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Writing on the Wall: The Vaccines gear up for Belfast gig at the Limelight

The Vaccines bring their English Graffiti album to Belfast next week with the promise of new material

By Chris Jones

Published 27/11/2015

Road noise: (from left) Justin Young, Pete Robertson, Arni Arnason and Freddie Cowan of The Vaccines tour incessantly
Road noise: (from left) Justin Young, Pete Robertson, Arni Arnason and Freddie Cowan of The Vaccines tour incessantly

The first time London indie band The Vaccines headlined a Belfast gig, bassist Arni Arnason recalls, they were joined backstage by Bangor band Two Door Cinema Club and an infamous local delicacy. "They showed up to a show with a couple of bottles of Buckfast," he smiles. He says he is "absolutely not" a fan of the notorious tonic wine, but he expects next week's gig at The Limelight to turn into a party.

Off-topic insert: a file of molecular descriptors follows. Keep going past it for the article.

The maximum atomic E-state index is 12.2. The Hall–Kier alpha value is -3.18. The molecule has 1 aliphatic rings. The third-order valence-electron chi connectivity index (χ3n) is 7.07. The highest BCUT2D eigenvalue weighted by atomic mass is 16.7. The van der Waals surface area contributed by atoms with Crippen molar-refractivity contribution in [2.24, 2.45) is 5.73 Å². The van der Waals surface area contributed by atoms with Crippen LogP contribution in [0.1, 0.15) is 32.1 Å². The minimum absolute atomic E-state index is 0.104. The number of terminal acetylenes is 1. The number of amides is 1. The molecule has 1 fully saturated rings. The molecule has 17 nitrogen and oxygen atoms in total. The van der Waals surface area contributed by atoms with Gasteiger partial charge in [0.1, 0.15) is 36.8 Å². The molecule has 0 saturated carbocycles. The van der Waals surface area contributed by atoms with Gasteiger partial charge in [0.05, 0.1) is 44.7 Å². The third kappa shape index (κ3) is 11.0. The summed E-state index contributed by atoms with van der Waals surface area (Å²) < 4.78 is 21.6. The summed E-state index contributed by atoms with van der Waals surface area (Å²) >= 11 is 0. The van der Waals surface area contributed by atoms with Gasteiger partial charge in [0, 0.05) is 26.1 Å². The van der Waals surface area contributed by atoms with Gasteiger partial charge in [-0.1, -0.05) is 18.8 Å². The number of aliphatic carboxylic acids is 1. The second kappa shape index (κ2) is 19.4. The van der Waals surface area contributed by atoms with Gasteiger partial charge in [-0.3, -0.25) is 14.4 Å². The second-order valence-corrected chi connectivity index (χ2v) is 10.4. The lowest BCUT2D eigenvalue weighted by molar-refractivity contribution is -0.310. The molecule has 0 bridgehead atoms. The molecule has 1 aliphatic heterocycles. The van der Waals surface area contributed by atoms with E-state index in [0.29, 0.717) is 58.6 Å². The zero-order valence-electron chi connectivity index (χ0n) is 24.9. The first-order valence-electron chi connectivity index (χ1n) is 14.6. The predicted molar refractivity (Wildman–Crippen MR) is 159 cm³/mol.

"It's going to be a big gig for us because it's coming to the absolute end of this year," he says. "Those two shows, Dublin and Belfast, that's it for us this year. So it's going to be a cause to celebrate. It should be fun."

It's fair to say the band usually enjoy themselves on these shores. On their last visit, they supported Kings Of Leon at Tennent's Vital in 2013, but rather than casting envious glances towards the headliners as they played to 30,000 fans, Arnason was preoccupied with the band that played before them.

"To be honest, I remember watching The Undertones and thinking 'I would like to be that one day'," he says. "I had such a great time watching them."